rss to discuss bjp agenda
These days, it is learnt, the RSS is a concerned organisation. First, they fought to get the power and, after achieving it, the top leadership is worried. The BJP, its political wing, is not delivering the agenda as per the desired speed. January is going to be a decisive month for the BJP. The future of two top leaders—Amit Shah and Arun Jaitley—will have to be decided. RSS chief Mohan Bhagwat, Bhaiya ji Joshi, Dattatreya Hosabale and Krishna Gopal, have to plan the BJP’s roadmap. Earlier, other RSS stalwarts like Suresh Soni and Indresh used to advise and their inputs were considered valuable but now they have been reportedly sidelined. There are many pending agendas which have to be implemented and ministers are helpless to implement in doing so. Sources say that the top leadership of the RSS is discussing the role of the BJP leadership in managing the nation. Earlier there was a discussion that Arun Jaitley be shifted to External Affairs but with the onslaught by Arvind Kejriwal, this appears to be a remote possibility. Basically, it’s a Catch-22 situation for the BJP and the RSS. In Atal Bihari Vajpayee’s regime, there was Lal Krishna Advani, Murli Manohar Joshi and Jaswant Singh who were working as a team. In Modi’s regime, there is only Modi; the word ‘team’ has disappeared. The BJP’s ‘Margdarshak Mandal’ comprising Advani and Joshi is at loggerheads with the RSS. Advani is not even on talking terms with the RSS leadership, though Joshi still has some working relationship with the RSS. Modi has his own agenda in mind and is working like a bullet train. But some voices of dissent are growing louder in the party while others are waiting for the RSS hammer to strike. g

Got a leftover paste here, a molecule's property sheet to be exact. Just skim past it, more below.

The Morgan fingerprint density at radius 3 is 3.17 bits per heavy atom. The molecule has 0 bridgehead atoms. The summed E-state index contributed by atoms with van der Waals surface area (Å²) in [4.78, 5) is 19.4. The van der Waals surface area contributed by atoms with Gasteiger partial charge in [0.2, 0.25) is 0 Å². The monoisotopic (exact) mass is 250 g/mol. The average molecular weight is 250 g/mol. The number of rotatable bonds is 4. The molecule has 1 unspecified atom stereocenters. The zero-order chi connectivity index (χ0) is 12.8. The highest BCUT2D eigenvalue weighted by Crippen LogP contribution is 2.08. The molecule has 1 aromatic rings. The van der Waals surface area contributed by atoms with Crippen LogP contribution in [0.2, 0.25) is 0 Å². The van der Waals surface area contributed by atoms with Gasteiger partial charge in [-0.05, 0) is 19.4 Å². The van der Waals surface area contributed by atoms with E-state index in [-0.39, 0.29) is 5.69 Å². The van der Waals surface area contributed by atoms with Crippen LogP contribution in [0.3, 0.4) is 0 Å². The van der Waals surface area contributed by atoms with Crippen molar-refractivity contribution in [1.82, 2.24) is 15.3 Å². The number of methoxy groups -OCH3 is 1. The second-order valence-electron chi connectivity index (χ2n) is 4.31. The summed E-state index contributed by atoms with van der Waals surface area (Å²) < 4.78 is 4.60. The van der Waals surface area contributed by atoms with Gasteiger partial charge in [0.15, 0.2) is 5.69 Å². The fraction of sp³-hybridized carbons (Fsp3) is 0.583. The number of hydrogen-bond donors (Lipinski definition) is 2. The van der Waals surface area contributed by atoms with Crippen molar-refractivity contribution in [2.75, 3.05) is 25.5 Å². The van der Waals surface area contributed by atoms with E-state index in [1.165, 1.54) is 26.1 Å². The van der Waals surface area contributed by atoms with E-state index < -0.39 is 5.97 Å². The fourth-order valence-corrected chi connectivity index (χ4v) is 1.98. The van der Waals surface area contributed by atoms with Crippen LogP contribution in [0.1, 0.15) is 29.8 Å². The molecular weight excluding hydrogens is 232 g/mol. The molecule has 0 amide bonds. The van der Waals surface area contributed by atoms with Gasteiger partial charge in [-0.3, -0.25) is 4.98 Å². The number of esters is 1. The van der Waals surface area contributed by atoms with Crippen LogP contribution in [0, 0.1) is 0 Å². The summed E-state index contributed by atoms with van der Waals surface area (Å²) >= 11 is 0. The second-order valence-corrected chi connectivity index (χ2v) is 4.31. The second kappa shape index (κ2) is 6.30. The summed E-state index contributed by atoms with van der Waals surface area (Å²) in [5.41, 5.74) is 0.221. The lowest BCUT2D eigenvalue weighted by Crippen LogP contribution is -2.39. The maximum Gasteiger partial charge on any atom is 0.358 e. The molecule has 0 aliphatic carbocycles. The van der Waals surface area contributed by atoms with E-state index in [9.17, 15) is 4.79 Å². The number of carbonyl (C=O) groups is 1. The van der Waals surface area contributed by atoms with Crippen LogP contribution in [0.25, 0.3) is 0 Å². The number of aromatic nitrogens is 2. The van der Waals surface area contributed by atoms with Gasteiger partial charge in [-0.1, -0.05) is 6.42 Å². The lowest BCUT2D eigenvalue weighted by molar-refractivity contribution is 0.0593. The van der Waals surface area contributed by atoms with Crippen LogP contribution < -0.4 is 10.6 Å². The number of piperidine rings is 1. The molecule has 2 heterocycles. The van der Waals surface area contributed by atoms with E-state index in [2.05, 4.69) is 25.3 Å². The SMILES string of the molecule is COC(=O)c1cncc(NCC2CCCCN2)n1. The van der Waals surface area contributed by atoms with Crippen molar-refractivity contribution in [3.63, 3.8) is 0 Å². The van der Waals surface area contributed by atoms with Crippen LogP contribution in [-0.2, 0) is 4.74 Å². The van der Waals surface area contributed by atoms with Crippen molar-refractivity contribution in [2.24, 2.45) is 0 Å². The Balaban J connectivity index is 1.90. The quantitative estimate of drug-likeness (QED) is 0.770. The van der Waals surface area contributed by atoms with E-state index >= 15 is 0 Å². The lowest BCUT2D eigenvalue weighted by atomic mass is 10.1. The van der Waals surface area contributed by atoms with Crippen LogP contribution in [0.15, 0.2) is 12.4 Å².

shinzo makes time for friends